4 Seafood Ingredients Worth Diving Into

The world at large has quite the love affair with seafood. According to the Marine Stewardship Council, seafood production totaled 158 million tons in 2012, of which 85 percent was for consumption. Yet,  despite the abundance of sea creatures, most people seem to only dine on the same kinds again and again. Craving more than crab? Tired of endless tuna? About to bellow from all that bluefish? Take a dive into some of these seafood options:

Chilean sea bass
Despite its name, the Chilean sea bass is a different species entirely, The Nibble noted. This creature was originally called the Patagonian toothfish, and was only renamed as a marketing ploy in order to make it sound more appealing to consumers. It’s a move that makes sense, especially given the fish’s frightening exterior of long, jagged teeth and dullish grey skin. Yet, despite that, it’s highly sought after in both the U.S. and Japan. Fish Choice Inc. described sea bass as having a tender and moist texture with lots of large flakes. It’s best served whole, but you can either broil, steam, bake or fry it.

Depending on the quantity, sole can have a number of different names, Harbor Fish Market explained. If it’s under one pound, it’s called Peewees. Anything up to four pounds is named Georges flounder. Four pounds and above, and you’ll be looking to buy lemon sole. This is a rather flaky and delicate fish with a decidedly mild flavoring to it. As such, it can often take on the flavors of whatever it’s cooked with. While lemon is quite popular, it can also be made spicy or even sweet and tangy. Sole can be prepared in a number of ways, including poached and in casserole.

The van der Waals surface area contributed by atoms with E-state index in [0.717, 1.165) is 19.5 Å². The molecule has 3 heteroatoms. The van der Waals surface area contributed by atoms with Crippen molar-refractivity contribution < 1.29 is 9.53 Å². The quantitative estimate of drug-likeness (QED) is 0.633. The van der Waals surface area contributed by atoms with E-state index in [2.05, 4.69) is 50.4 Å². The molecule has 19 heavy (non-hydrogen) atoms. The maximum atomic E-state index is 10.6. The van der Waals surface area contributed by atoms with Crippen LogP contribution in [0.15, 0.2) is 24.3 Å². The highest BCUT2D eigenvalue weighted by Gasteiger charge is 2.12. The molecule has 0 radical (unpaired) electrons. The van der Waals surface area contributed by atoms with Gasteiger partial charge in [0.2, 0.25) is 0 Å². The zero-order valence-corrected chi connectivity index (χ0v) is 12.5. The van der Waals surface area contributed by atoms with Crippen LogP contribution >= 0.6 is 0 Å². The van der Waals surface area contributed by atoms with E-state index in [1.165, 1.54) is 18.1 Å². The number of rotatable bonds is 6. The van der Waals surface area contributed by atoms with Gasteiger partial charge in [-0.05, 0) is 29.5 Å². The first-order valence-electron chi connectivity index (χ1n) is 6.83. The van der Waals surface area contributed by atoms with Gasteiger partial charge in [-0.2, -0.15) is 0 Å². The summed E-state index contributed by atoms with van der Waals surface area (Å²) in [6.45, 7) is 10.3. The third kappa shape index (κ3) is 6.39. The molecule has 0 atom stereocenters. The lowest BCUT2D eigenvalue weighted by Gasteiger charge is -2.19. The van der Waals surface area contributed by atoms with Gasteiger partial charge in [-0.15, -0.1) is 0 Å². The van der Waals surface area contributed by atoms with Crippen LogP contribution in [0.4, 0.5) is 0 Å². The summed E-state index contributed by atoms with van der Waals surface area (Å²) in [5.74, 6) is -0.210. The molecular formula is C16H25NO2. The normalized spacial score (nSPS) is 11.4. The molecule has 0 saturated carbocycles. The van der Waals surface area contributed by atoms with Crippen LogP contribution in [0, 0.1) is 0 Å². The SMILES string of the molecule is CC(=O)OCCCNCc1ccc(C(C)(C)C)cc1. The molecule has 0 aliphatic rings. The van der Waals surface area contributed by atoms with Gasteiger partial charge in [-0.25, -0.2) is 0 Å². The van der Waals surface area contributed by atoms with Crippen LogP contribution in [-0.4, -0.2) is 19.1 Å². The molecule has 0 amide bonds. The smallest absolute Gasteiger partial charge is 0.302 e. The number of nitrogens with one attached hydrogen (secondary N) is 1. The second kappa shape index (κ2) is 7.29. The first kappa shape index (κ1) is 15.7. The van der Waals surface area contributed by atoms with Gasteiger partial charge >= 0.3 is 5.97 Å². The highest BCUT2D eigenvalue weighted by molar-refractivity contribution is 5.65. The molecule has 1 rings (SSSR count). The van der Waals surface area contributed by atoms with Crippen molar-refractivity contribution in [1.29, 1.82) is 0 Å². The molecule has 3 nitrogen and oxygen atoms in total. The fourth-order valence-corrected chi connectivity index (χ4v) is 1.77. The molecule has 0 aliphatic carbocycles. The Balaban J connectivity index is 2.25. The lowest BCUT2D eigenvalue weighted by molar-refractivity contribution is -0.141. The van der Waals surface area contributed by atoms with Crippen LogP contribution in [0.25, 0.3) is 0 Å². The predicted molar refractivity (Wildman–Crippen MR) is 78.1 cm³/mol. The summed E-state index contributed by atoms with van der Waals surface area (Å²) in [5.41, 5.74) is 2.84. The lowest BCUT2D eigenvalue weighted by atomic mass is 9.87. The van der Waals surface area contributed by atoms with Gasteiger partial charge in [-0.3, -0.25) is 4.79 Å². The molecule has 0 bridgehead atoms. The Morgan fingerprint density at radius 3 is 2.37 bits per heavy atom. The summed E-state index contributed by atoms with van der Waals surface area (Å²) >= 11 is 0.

Sea urchins
On first glance, urchins don’t look all that tempting to eat, as their rows of spikes seem to scream “leave me be.” However, as Great British Chefs explained, these creatures have long been a staple in European cuisine. It’s worth noting that you don’t eat much of the urchin, only its gonads or reproductive organs, which are described as having both a delicate texture and a sweet aftertaste. Cooking with urchin often requires a bit of effort, as you have to cut around the “equator” of the creature in order to get to the edible parts. That combined with reduced quantities and overconsumption in the 1970s, and it’s no wonder urchins are regarded with the same esteem as caviar.

​According to What’s Cooking America, lutefisk is either dearly beloved or the reason some people left its native Norway. It’s easy to see why that’s a popular saing for many Norwegian-Americans, given that it involves a dried cod soaking in lye for several days. Plus, if the fish soaks for too long, the whole concoction will turn into soap. Yet, for those brave enough to look past all of that, lutefisk can provide a new flavor experience. The Sons of Norway said it has a decidedly mild and mellow taste, one which really helps to accentuate the traditional white sauce or other spices it’s cooked in. Because of its consumption during holidays, lutefisk is often accompanied by beer or akvavit, a flavored alcoholic spirit.

Want to learn even more about seafood? Then ship off to a culinary academy.

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